Even recompiling your kernel with certain options can change the machine enough that common automated exploits won't work.

      This is why the proliferation of Linux distros are a good thing, you can have some level of diversity by installing different distros without getting so much diversity that you your support costs go through the roof.

      Portability of Linux means you can run Linux on intel and powerpc chips causing almost all automated exploits to fail, but only requiring a recompile as far as software is concerned. This can be a good solution for having two servers in a load balanced, failover cluster by having each server running on a different architecture.

      In general, Windows doesn't have these advantages, Windows isn't portable across platforms. Windows doesn't let you recompile large chunks of the OS with different options, Windows only has a limited range of "Editions" and different editions are usually unsuitable for running the same task. Windows is often lacking equivilent software (How many replacements for exchange are there? How many Linux MTA/MDA/MAA's are there?)
    • No matter what the dominant OS - Windows, Linux, Mac OS, BeOS - the number one guy gets picked on the most, and exploited the most.

      If only this applied to IIS. Not even nearly the dominant player and still defaced/cracked/prised open ten times more often than all the others put together. Defacement sites eventually stopped keeping mirrors of IIS hacks because there were so many.
    • the number one guy gets picked on the most, and exploited the most

      I think that's arguably not true in the web server market, in which Apache pretty clearly dominates. I've been curious for a while to see if anyone would do a study between Apache and IIS comparing rates of security hole discovery, average time to patch/update release, and average time between release and install. My suspicion is that despite being the clear market leader, Apache's stats in this regard are competetive with IIS.

      I think Micr
  • No shit, Sherlock (Score:2, Insightful)

    by Bistronaut ( 267467 ) *
    Reports like this frighten me deeply. The possibility that people exist who don't already know that "operating system monoculture = bad" just boggles my mind. Of course, there are the people who do know this, and pretetnd not to (read "Microsoft, MCSEs, maybe government kick-back-takers"). Those people make me angry, but I think that we are in more danger from the first group (idiots) than the second (the willfully evil). OK - that was some good spleen-venting.
  • by daeley ( 126313 ) * on Wednesday September 24, 2003 @05:56PM (#7049779) Homepage
    While the report's authors note the seriousness of their recommendations, they stood by them. "When the government uses a product whose monopoly position undermines its security, anti-trust becomes a national security issue..."

    That's it! Get the National Guard surrounding Redmond immediately! Shut 'er down!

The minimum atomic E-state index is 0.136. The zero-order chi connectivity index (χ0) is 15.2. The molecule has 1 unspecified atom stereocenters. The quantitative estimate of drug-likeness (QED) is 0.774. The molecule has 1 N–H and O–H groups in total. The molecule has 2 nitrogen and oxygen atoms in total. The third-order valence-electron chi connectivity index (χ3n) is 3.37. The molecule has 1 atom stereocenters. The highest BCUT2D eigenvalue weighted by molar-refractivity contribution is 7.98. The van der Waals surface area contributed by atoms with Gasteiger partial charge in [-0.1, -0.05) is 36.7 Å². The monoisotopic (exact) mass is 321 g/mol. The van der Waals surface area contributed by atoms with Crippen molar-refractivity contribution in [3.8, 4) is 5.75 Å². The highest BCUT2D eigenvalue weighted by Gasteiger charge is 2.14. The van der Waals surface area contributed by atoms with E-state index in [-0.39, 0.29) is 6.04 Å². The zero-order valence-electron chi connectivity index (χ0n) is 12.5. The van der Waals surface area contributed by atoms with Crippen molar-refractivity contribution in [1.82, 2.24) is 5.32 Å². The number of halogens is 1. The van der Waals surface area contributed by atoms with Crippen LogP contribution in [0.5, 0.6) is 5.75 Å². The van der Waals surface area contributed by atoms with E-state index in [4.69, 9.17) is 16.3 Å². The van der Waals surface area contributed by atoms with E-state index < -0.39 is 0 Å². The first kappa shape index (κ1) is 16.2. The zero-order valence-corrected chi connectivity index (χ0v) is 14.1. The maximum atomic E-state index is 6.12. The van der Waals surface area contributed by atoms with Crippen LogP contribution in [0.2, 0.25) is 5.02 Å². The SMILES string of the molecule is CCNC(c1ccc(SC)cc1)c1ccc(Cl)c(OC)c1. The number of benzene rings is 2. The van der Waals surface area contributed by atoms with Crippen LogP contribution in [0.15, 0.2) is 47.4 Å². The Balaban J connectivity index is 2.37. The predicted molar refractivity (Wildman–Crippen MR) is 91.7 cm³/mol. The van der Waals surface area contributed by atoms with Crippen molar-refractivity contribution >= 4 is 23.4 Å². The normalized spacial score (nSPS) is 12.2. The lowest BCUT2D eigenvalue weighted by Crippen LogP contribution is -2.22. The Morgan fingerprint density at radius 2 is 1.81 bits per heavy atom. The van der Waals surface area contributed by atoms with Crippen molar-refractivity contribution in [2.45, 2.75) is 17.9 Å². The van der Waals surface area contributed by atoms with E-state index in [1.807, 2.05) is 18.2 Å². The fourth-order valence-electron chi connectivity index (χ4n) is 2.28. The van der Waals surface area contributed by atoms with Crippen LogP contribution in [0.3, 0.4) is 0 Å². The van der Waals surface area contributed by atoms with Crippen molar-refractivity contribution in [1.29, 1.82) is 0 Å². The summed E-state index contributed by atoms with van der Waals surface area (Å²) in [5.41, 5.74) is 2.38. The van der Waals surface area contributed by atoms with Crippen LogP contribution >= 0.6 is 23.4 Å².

• Not that bad on MS (Score:5, Interesting)

    by JoeCommodore ( 567479 ) <> on Wednesday September 24, 2003 @05:57PM (#7049786) Homepage
    The article stated that having SO many computers on one OS was a threat (makes it easier to bring down a whole lot of systems in one fail swoop instead of say a cluster of one type of OS.), also the person mentioned that that one OS has been having some security issues.

    Not that I like MS, but this situation would pertain to any other OS if 90% of machines were using the same OS. Even it it was an OS you liked or felt was secure it is a big issue.

    • Bad enough on MS (Score:3, Insightful)

      by AJWM ( 19027 )
      this situation would pertain to any other OS if 90% of machines were using the same OS

      Yes and no. For example, I'm running the same OS (SuSE Linux) on several of my machines, but they're not a monoculture: one's a Sparc, one's a PPC, the rest are x86s. Of the latter, no two are running the same set of services, nor necessarily the same executable for the same service on different machines.

      The former (different architectures) isn't even possible with MS (not since NT4, anyway), and the latter (differen
  • by Zhe Mappel ( 607548 ) on Wednesday September 24, 2003 @05:57PM (#7049787)
    The choice of Microsoft has a kind of nice symmetry, though, you must admit.

    We rely upon half-baked right wing Dr. Strangeloves to choose the foreign countries that will welcome our invasions...

    We rely upon deregulated billionaires to keep our stock market and investment firms honest...

    We rely upon greedy employers not to send our jobs overseas in order to ratchet up the stock value and buy themselves extra homes and diamonds...

    So why shouldn't we rely on a convicted monopolist with a track record of utter failure behind it to keep our national computer infrastructure secure, too?

  • by Anonymous Coward
    This is just Ed Black--a consultant for Sun and Oracle with a history of slamming Microsoft on behalf of his clients--using a forum to once again go after Microsoft. Ed Black ain't no security expert. He's a lobbyist. And what the heck has @stake done to be deemed a leading security firm? Ooh. They're consultants for IBM. ( i gest05.shtml) Imagine that! IBM, Oracle and Sun bashing Microsoft.

    This "analysis" is just a load of crap from Microsoft's competitors l
    • Re:bogus report (Score:4, Informative)

      by RealAlaskan ( 576404 ) on Wednesday September 24, 2003 @07:14PM (#7050470) Homepage Journal
      Ed Black ain't no security expert. He's a lobbyist.

      Imagine for a moment that you were right[1] about the author's credentials. That would make him the IDEAL spokesman for a very valid idea: that a software monoculture (even if it were a good one, rather than a MS monoculture) is BAD.